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Old 2018-05-29, 22:30   #8
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Quote:
Originally Posted by science_man_88 View Post
If we knew if it was an odd multiple or even multiple we could optimize maybe to equal an odd multiple it can only have an odd number of non zero terms (including constant term) if even multiple only an even number of non zero terms should work.
We are working with the system of integers modulo some odd prime p, so even/odd doesn't exist in the finite field GF(p).
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Old 2018-05-29, 23:41   #9
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Quote:
Originally Posted by carpetpool View Post
We are working with the system of integers modulo some odd prime p, so even/odd doesn't exist in the finite field GF(p).
Okay take it to linear algebra:
x^n+...+y=pz ;
The LHS is same parity as RHS which is determined by z.
Futhermore:
  1. when x is odd, parity of the LHS depends on parity of number of odd coefficients and y.
  2. when x is even, parity is determined solely by y.
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Old 2018-05-30, 13:32   #10
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My analysis of trying to construct a solution was overly optimistic. The choices for coefficients are -1, 0, or 1. So (assuming a is not -1, 0, or 1, and p > 3) we may assume a solution

p(x) = (x - a)*q(x)

has nonzero constant term, so the constant term of q(x) is a^(-1) or -a(^-1) (mod p). For the degree-1 and higher coefficients, though, there are three possible choices.

science_man_88's solution for a = 2 (use the binary expansion for p to base two) looks tough to beat. It gives a polynomial of degree just one less than my universal degree bound

m = 1 + floor(log(p)/log(2) = least integer such that 2^m > p.

So, absent some way to eliminate candidates wholesale, or construct a solution directly, it looks like at least O(p) calculations.

[Edit] I suddenly recalled that ternary (base-three) expansions with the usual digits 0, 1, and 2 can be modified using

2*3^k = 3^(k+1) - 3^k

(repeated as necessary) to express any positive integer as a sum powers of three, multiplied by coefficients 0, 1, or -1. This has been known for a long time, and applied to weighing problems. At worst, the new expression will involve a power of three one greater than the original base-three expression, e.g.

2*3^0 = 3^1 - 1 or 2*3+2 = 3^2 - 1.

So for a = 3, there is a solution of degree at most 1 + floor(log(p)/log(3)) which can be constructed directly.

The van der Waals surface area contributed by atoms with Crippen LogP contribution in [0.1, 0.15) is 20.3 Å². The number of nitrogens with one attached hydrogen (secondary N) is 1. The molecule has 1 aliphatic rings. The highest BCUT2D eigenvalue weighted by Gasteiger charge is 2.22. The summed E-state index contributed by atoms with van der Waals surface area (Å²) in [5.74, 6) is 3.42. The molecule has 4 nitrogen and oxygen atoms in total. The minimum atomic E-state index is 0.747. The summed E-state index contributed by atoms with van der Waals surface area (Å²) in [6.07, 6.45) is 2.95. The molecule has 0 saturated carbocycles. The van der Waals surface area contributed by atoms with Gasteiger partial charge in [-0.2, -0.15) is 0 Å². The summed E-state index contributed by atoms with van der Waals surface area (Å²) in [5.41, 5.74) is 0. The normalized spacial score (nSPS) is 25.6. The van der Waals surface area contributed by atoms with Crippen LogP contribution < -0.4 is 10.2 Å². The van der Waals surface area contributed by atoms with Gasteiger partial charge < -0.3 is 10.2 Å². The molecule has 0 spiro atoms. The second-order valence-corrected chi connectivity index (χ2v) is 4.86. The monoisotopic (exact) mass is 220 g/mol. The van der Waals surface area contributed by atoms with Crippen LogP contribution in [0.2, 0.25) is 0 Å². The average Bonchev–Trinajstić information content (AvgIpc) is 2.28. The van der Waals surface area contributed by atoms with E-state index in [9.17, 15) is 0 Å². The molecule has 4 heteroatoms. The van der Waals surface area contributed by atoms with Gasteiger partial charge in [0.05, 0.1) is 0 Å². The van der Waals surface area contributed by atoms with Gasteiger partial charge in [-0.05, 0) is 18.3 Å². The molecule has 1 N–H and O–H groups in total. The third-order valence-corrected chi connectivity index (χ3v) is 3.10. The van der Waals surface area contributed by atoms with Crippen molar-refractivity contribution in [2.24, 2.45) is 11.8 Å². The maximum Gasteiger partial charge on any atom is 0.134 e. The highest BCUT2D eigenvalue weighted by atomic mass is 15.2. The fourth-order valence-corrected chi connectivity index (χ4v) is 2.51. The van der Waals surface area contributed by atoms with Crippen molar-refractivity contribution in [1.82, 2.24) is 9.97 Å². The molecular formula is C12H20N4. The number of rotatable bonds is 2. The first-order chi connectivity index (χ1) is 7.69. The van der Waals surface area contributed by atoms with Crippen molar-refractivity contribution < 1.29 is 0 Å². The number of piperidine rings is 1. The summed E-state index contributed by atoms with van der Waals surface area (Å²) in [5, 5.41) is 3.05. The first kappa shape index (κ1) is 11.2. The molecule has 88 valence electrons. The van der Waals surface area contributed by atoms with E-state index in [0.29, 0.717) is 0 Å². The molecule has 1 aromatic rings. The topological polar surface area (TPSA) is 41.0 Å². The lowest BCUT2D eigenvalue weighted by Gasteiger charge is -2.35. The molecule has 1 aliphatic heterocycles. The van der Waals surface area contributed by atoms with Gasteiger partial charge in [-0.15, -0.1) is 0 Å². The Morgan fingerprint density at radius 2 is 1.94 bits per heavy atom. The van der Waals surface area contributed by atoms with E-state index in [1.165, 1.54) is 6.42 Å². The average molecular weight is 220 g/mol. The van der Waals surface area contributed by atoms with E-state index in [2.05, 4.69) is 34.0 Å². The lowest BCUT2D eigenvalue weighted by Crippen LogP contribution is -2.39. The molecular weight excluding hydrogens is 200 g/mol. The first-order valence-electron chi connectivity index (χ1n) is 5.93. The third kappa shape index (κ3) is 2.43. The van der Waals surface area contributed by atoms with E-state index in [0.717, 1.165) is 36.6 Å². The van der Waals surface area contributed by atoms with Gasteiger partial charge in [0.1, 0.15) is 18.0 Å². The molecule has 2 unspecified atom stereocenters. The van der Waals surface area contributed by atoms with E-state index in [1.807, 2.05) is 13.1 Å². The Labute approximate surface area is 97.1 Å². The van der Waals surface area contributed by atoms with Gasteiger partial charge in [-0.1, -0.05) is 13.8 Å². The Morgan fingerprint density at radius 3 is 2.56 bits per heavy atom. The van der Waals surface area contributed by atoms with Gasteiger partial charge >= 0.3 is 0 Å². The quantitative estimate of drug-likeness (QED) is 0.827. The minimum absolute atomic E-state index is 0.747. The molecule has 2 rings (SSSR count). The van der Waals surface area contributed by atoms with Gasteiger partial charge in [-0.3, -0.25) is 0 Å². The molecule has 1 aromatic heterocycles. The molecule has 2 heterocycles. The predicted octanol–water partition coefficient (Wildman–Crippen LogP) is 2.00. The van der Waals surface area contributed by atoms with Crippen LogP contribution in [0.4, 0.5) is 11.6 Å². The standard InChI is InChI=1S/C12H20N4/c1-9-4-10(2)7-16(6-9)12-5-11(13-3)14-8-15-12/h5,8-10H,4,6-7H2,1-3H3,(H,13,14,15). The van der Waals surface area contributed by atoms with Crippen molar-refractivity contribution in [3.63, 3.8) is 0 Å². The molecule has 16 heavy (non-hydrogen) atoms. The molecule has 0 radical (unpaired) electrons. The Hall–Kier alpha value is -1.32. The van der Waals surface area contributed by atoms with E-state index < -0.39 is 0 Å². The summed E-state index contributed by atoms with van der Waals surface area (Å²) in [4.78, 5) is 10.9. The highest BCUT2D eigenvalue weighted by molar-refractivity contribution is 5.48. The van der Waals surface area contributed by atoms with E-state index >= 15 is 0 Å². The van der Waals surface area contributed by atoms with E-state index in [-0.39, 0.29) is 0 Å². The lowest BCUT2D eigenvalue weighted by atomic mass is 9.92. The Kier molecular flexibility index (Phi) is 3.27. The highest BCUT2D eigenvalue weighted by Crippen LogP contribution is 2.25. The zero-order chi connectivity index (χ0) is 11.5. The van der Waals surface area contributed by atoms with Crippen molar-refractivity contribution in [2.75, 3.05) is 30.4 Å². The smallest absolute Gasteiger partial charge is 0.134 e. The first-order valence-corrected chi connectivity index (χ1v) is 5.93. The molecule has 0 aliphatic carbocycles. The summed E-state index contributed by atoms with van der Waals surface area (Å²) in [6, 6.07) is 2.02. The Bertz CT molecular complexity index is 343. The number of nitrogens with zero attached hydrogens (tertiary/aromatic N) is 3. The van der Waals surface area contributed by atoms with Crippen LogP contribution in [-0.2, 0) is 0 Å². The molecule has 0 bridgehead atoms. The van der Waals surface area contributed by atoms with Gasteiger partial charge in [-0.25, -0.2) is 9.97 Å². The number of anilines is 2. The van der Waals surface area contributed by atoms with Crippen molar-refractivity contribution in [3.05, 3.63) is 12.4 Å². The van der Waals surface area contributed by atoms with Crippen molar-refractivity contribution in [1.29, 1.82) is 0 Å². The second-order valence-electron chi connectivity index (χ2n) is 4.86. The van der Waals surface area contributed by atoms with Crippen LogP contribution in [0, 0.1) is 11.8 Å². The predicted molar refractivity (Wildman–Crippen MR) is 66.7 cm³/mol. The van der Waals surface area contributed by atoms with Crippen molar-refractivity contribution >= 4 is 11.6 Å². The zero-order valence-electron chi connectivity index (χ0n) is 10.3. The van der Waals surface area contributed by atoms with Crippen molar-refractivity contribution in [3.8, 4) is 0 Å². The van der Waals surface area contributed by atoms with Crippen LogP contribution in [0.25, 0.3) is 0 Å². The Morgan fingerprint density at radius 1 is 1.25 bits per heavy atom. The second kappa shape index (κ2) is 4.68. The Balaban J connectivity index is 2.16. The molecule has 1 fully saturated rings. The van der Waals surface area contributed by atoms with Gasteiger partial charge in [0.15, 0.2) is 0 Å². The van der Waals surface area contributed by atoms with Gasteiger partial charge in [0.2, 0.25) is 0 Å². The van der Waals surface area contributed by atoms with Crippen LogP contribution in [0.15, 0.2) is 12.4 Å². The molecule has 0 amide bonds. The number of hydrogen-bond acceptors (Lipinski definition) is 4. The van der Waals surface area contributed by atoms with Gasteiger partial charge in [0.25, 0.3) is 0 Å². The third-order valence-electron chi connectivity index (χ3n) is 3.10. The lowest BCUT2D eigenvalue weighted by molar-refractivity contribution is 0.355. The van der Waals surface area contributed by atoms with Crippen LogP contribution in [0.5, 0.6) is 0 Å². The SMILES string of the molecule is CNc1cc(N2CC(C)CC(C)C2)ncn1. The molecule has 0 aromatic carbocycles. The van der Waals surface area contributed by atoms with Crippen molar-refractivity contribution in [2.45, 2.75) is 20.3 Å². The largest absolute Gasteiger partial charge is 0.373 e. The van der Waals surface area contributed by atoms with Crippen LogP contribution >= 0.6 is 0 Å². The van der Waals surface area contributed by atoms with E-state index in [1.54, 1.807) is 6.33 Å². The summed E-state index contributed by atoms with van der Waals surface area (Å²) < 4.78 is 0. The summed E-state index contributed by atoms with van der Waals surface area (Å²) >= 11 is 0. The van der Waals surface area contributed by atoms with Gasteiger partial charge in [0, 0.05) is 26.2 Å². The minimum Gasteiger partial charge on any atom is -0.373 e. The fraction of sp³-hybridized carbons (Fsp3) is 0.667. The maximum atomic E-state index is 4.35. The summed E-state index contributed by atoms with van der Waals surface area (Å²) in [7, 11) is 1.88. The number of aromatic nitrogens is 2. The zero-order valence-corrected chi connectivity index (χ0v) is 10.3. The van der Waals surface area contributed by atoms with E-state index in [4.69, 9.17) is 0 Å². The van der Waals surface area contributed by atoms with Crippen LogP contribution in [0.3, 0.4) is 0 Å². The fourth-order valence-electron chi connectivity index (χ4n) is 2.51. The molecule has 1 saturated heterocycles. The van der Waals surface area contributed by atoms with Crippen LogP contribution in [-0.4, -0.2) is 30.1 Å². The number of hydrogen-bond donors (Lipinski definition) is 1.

Last fiddled with by Dr Sardonicus on 2018-05-30 at 13:56
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Old 2018-05-30, 15:32   #11
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Quote:
Originally Posted by Dr Sardonicus View Post
My analysis of trying to construct a solution was overly optimistic. The choices for coefficients are -1, 0, or 1. So (assuming a is not -1, 0, or 1, and p > 3) we may assume a solution

p(x) = (x - a)*q(x)

has nonzero constant term, so the constant term of q(x) is a^(-1) or -a(^-1) (mod p). For the degree-1 and higher coefficients, though, there are three possible choices.

science_man_88's solution for a = 2 (use the binary expansion for p to base two) looks tough to beat. It gives a polynomial of degree just one less than my universal degree bound

m = 1 + floor(log(p)/log(2) = least integer such that 2^m > p.

So, absent some way to eliminate candidates wholesale, or construct a solution directly, it looks like at least O(p) calculations.

[Edit] I suddenly recalled that ternary (base-three) expansions with the usual digits 0, 1, and 2 can be modified using

2*3^k = 3^(k+1) - 3^k

(repeated as necessary) to express any positive integer as a sum powers of three, multiplied by coefficients 0, 1, or -1. This has been known for a long time, and applied to weighing problems. At worst, the new expression will involve a power of three one greater than the original base-three expression, e.g.

2*3^0 = 3^1 - 1 or 2*3+2 = 3^2 - 1.

So for a = 3, there is a solution of degree at most 1 + floor(log(p)/log(3)) which can be constructed directly.
This would indeed indicate for a = 2, that p divides 2^n-1 (for whatever given p and n we are trying to use), similar for a = 3, it implies that p divides 3^n-1.

Here is a quick example:

p = 13367 | 2^41 - 1

13367 = 2^14 - 2^11 - 2^10 + 2^6 - 2^3 - 1
p(x) = x^14 - x^11 - x^10 + x^6 - x^3 - 1

Code:
(08:18) gp > norm(Mod(x-2,polcyclo(41)))%13367
%1 = 0
(08:18) gp > norm(Mod(x^14-x^11-x^10+x^6-x^3-1,polcyclo(41)))%13367
%2 = 0
Here is an example for base 3:

p = 24169 | 3^53 - 1

24169 = 3^9 + 3^8 - 3^7 + 3^4 + 3^3 + 3 + 1
p(x) = x^9 + x^8 - x^7 + x^4 + x^3 + x + 1

Code:
(08:23) gp > norm(Mod(x-3,polcyclo(53)))%24169
%3 = 0
(08:23) gp > norm(Mod(x^9+x^8-x^7+x^4+x^3+x+1,polcyclo(53)))%24169
%4 = 0
(08:23) gp >
So the transformation from x - a to p(x) just implies that x - a and p(x) both share a common root of a modulo p. Of course, the problem becomes difficult when I asked for the smallest binary polynomial p(x) with fewest number of terms this is possible for.

As Dr. Sardonicus said this might be an instance of some combinatorial problem. I will look more into this and post if I see something.